The Association of Certified Fraud Examiners (ACFE) recently released its Report to the Nations on Occupational Fraud and Abuse – 2012 Global Fraud Study. The ACFE states that the Report is based on data from 94 countries compiled from studies of 1,388 occupational fraud cases that occurred between January 2010 and December 2011, and were investigated by certified fraud examiners. The ACFE conducts global occupational fraud studies every two years. According to the Report, a typical organization loses 5% of its revenues to fraud each year, which translates to more than $3.5 trillion if applied to the estimated 2011 Gross World Product. As in its prior studies, the Report shows that the industries most commonly affected by occupational fraud are banking and financial services, government and public administration, and manufacturing. Small organizations suffered the largest median losses. The Report indicates that asset misappropriation continued to be the most frequently committed fraud, yet least costly, with a median loss of $120,000, while financial statement fraud remained the least frequent but the most costly, with a median loss of $1,000,000. Below are the Report’s findings about the fraud perpetrators:
- Perpetrators with higher authority levels tend to cause much larger losses. The median loss among frauds committed by owner/executive was $573,000, by managers it was $180,000, and by employees, $60,000.
- Vast majority (77%) of all frauds were committed by individuals working in one of six departments: accounting, operations, sales, executive/upper management, customer service or purchasing.
- In 81% of cases, the fraudster displayed one or more behavioral red flags that are often associated with fraudulent conduct: living beyond means (36%), financial difficulties (27%), close association with vendors or customers (19%) and excessive control issues (18%).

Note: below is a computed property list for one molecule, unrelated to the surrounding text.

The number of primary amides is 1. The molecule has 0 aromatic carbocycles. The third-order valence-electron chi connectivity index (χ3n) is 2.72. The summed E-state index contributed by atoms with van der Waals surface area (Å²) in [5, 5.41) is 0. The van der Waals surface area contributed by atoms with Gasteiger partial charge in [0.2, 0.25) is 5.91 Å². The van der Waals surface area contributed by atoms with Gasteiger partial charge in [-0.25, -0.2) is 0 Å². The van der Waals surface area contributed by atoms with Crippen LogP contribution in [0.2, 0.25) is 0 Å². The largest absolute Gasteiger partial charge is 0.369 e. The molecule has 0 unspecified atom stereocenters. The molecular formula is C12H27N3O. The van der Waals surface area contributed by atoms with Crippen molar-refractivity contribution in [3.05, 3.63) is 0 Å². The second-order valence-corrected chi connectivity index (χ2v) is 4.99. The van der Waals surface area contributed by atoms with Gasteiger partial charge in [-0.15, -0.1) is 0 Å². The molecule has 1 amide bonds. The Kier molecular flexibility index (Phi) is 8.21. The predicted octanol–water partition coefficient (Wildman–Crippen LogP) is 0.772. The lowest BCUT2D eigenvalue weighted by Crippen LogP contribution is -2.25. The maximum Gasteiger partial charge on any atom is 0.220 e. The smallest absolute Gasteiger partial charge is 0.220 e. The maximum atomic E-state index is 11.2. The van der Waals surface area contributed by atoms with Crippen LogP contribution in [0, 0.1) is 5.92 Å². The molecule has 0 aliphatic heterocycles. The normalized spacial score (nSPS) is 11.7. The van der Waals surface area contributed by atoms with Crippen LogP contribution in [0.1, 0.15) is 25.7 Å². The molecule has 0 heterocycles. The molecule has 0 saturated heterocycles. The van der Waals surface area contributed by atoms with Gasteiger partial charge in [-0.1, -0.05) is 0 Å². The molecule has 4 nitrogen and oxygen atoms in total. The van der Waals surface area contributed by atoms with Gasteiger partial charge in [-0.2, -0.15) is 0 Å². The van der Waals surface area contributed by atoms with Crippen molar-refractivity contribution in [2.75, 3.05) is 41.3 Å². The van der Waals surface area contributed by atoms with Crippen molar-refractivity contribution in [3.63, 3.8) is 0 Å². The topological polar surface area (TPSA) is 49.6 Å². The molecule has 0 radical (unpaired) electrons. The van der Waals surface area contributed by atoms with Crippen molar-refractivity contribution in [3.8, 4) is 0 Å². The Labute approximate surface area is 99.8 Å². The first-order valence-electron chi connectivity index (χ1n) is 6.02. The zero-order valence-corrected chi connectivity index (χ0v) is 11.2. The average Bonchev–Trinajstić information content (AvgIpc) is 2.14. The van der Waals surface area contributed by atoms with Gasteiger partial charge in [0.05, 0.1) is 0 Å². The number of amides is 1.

- Approximately 87% of the fraudsters had never been charged or convicted of a fraud-related crime, and 84% had never been punished or terminated for fraud-related conduct.
The Report further notes that the most frequent method of detection continued to be by tip, which occurred in 43.3% of the cases, followed by management review and then by internal audit detection. For entities with fraud hotlines, the likelihood that the fraud would be found by tip was 50.1% whereas for entities without a fraud hotline, that likelihood decreased to 35%, according to the Report. Overall, the median duration of a fraud before being discovered remained consistent with the ACFE’s 2010 study, at 18 months. Nearly half of victim organizations do not recover any losses suffered from a fraud.
The Report confirms that the nature and threat of occupational fraud is universal. Though its research noted some regional differences in the methods used to commit fraud – as well as organizational approaches to preventing and detecting it – many trends and characteristics are similar regardless of where the fraud occurred. The Report recommends that management should continually assess the organization’s specific risks and establish or revise compliance and fraud prevention programs accordingly.